Butia Capitata Palm Trees
Butia Capitata commonly known as Jelly Palm. It is a beautiful hardy and pinnate curvy palm and one of the most popular landscape palm which has feather like leaves. These feathery leaves forms an arch from top to the ground and creates the beautiful mischievous curve. This cold-hardy, single-trunked palm is easily recognized by its rounded canopy of blue-grey, strongly-recurved, graceful fronds which curve in toward the trunk.
The heavy, stocky trunks are covered with persistent leaf bases. Large, showy clusters of orange-yellow, juicy, edible fruits, the size
of large dates, are produced and often used to make jams or jellies. The fruit, ripening in summer, can be messy on sidewalks or patios, so you may want to plant 10 feet away from the walk or patio. This slow-growing palm eventually will reach 20 feet tall and is attractive as a freestanding specimen or grouped with
other palms. Most are seen smaller than this since growth rate is very slow. Plant 10 feet apart as a street tree and they can be planted beneath power lines due to slow growth and small size.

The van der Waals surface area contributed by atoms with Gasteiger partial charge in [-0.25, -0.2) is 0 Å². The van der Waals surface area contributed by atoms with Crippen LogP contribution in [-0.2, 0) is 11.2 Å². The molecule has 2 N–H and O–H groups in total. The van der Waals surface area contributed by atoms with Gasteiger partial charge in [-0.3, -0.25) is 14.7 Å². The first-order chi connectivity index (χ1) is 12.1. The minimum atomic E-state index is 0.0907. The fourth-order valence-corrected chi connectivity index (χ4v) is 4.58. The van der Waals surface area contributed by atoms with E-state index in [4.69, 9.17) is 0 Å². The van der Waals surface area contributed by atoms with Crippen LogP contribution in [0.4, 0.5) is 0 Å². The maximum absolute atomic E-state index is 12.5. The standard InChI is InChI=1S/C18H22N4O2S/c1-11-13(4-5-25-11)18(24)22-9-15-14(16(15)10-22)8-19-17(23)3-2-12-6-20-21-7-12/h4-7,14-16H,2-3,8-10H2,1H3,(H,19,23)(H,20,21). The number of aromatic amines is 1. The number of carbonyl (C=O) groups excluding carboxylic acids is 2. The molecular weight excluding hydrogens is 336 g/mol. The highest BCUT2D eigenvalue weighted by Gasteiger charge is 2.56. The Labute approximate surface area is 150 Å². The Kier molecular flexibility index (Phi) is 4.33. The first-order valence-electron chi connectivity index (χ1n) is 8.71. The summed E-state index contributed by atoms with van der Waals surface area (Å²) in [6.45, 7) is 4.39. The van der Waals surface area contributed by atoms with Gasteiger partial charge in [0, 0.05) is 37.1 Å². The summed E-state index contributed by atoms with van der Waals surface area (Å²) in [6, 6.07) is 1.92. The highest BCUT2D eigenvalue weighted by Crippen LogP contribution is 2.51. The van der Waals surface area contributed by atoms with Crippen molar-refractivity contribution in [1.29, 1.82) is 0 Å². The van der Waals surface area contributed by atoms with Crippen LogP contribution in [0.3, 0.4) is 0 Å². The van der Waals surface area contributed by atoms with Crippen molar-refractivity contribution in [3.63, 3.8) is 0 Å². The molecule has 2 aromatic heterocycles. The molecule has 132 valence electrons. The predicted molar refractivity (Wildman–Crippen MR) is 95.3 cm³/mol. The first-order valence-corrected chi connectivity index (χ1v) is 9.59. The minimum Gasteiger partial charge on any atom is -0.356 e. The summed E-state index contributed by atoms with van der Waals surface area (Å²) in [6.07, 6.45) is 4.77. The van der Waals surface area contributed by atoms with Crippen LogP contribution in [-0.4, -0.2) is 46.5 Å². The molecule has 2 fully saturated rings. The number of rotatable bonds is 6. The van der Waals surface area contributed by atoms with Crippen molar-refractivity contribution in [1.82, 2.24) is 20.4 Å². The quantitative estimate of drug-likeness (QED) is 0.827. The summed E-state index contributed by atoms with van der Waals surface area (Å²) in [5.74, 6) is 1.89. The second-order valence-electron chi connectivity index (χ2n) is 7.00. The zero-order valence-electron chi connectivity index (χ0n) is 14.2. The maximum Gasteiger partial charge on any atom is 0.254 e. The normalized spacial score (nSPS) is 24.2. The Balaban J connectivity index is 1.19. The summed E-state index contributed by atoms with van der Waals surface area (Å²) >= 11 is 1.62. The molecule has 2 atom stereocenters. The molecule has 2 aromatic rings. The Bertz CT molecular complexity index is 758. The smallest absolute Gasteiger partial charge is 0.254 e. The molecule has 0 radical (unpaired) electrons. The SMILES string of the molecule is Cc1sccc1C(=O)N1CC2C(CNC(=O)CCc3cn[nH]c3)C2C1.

This tree has been successfully grown in urban areas where air pollution, poor drainage, compacted soil, and/or drought are common. This plume palm frames a thick singular trunk that develops to 1/2 feet in distance across and achieves 20 feet tall, as a rule with diligent leaf bases embellishing the whole trunk. It has 5 to 10 foot long angling dim green leaves that recurve practically back to the storage compartment. The leaf petioles are equipped with teeth on the edges and there are 25 to 60 sets of pointed bilobed restricted pamphlets. The pink-tinged cream blossoms rise up out of a 2 to 3 foot long woody spathe in
late spring to early summer and are trailed by cherry-sized consumable orange-yellow natural products that mature in mid to late summer.
Plant in sun or light shade with direct watering. It is tough to around 12 degrees F – conceivably the hardiest of the plume palms.